New Orleans, home to the PYMNTS Bureau of Temperate Winter, is loved and sometimes reviled for being behind the times on many things. That can often include payments. But over the last year or so, a wave of point-of-sale (POS) upgrades has seemingly hit many of the small vendors here, whether sellers of food via pop-up restaurants, handmade jewelry or art. Transactions that were once more likely than not to require cash — at least in the non-tourist areas of the city — have now gone pretty much digital.
That’s just one example of how POS innovation is filtering down to the world of small and medium-sized businesses (SMBs) everywhere — and how, in turn, better POS technology and deployment are making for richer consumer experiences. The trend promises to heat up even more in the 2020s, and in a new PYMNTS interview, Butch Langlois, president, North America, for cloud-based retail management software seller Vend, provided an in-depth tour of those changes and a glimpse of what’s to come.
“There’s been very little POS innovation for a long time,” he said, echoing similar comments from other payments and retail experts over the last few years — comments that underscore the big changes happening now, and the big changes certain to come in the new decade that starts in a few months. The norm for so long, Langlois added, involved cumbersome frustration. “You had big clunky terminals, you had to have I.T. groups, and you had to call in people when it crashed.” And the work was usually more time-consuming and expensive when it came to SMBs.
None of this is news for PYMNTS readers. But that trip down memory lane is worthwhile only to remind ourselves of how much is indeed changing. Recent PYMNTS research puts an even finer point on the issue, and from the point of view of the restaurant industry.
The average American ate out 185 times in 2018 — dropping from 216 times in 2000. Restaurants looking to compete against meal kit subscriptions and online grocers are increasing their patronage by accelerating and improving their services. New technological strategies, including exploring the potential of mobile point-of-sale (mPOS) systems to provide speedier in-house experiences, can help eateries better attract and retain customers who have grown used to the convenience of other food services.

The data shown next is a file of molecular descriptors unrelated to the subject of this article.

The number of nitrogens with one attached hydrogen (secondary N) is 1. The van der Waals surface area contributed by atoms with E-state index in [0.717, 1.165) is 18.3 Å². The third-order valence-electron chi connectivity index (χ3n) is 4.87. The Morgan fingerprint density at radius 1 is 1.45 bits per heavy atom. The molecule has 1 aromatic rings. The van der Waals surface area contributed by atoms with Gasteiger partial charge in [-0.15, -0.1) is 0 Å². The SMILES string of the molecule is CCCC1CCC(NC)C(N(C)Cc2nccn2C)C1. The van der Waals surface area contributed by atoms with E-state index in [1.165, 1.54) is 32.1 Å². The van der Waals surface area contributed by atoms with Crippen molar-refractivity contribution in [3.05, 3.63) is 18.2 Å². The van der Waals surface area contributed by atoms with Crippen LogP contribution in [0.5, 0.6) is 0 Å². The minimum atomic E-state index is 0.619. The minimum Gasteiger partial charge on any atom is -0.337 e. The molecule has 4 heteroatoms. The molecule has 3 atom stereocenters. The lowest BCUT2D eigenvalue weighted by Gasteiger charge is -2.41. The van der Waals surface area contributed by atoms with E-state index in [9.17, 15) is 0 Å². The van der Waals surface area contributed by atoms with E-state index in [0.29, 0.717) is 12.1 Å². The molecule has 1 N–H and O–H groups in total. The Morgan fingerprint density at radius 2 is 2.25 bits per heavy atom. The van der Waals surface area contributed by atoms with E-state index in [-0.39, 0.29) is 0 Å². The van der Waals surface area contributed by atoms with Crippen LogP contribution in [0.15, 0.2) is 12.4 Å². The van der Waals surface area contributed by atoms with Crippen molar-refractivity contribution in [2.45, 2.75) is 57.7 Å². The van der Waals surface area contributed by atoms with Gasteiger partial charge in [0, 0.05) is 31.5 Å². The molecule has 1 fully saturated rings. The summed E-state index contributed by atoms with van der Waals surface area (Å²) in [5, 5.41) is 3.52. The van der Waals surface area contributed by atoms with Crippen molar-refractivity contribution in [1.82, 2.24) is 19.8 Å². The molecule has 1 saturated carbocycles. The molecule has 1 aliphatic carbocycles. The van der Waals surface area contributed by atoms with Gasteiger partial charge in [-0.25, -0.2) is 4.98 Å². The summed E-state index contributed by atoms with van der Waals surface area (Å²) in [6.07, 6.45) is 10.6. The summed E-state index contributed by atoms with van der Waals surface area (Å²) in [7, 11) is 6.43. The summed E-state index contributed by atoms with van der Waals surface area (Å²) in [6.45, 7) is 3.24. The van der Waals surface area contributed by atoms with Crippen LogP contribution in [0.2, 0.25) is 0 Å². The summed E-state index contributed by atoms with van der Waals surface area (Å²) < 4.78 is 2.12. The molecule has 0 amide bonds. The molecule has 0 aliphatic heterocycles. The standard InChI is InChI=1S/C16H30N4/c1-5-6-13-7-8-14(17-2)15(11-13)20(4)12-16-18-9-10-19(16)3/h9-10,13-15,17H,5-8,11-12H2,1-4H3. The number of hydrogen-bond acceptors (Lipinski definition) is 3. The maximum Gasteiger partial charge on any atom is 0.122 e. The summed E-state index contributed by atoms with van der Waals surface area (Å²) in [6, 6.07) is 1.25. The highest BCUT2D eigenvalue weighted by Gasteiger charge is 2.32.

After all, waitstaff traditionally have to make several trips between fixed POS terminals and guests’ tables when collecting orders and processing payments. Portable mPOS systems can help trim the number of trips staff must make, improving both efficiency and service. Staff can use such tools to take orders and send them directly from the table to the kitchen. Employees can then use the systems to accept both payments and tips when guests are ready to leave, making more efficient use of waiters’ time and improving customers’ experiences. Kitchen staff can use the product to notify servers when their orders are ready, enabling speedy delivery to the table.
That’s just one example of many about the increasing importance of better point-of-sale systems — and the management tasks attached to those systems — to commerce and payments in the 2020s. And as the costs of such systems become affordable to ever smaller businesses — you can thank the cloud for much of that — more operations will face the choice of buying in to the new POS world, or perhaps losing ground to competitors, according to Langlois, among other experts. “It’s a lot cheaper,” he said.
These days, of course, it’s not just about the payments. It’s not even about the payments experience, not really. It’s about providing a full consumer experience while bringing more digital and mobile efficiency to back-end business operations, he told PYMNTS. “It’s all the stuff you have to run your business on the back end,” Langlois said, referring to such areas as inventory management and daily, and automated, reconciliation. All are big tasks for SMBs. “How are you cashing out at the end of day?” he said. “How are you getting that information into an accounting system?”
Integrated payment also is a vital, POS-related task for SMBs going forward into the 2020s. “Integrated payment allows them to save a lot of time reconciling items,” Langlois said. “It makes sure there are fewer mistakes.” Flexibility plays a big role, too, in this evolving world of POS and related experiences. “When you build in the cloud from scratch, it gives you the ability to design your product with more flexibility,” he said. That holds special importance as the market gets more and more complex, he said, with different jurisdictions having different regulations involving taxes and other business-critical tasks. Flexibility also matters when designing loyalty programs — along with building better consumer experiences, loyalty and rewards are taking on more importance in retail and payments.
The new world of POS will help brick-and-mortar retailers stand on stronger feet in the coming decade, according to the view of Langlois. “They say the storefront is dead, but I actually see a pushback,” he said. Better POS systems, after all, enable a retailer’s workforce to become more mobile, which can lead to better customer engagement, more sales and a more rewarding shopping experience overall. That thesis will undergo another round of big testing before too long. After all, not only can mobile POS tech enable the creation of pop-up stores during the busy fourth-quarter holiday shopping season, but enable SMBs to hire a few more associates without having to build new checkout lanes.
This is an exciting time for payments — to put it mildly — and this new world of POS is a big reason for that.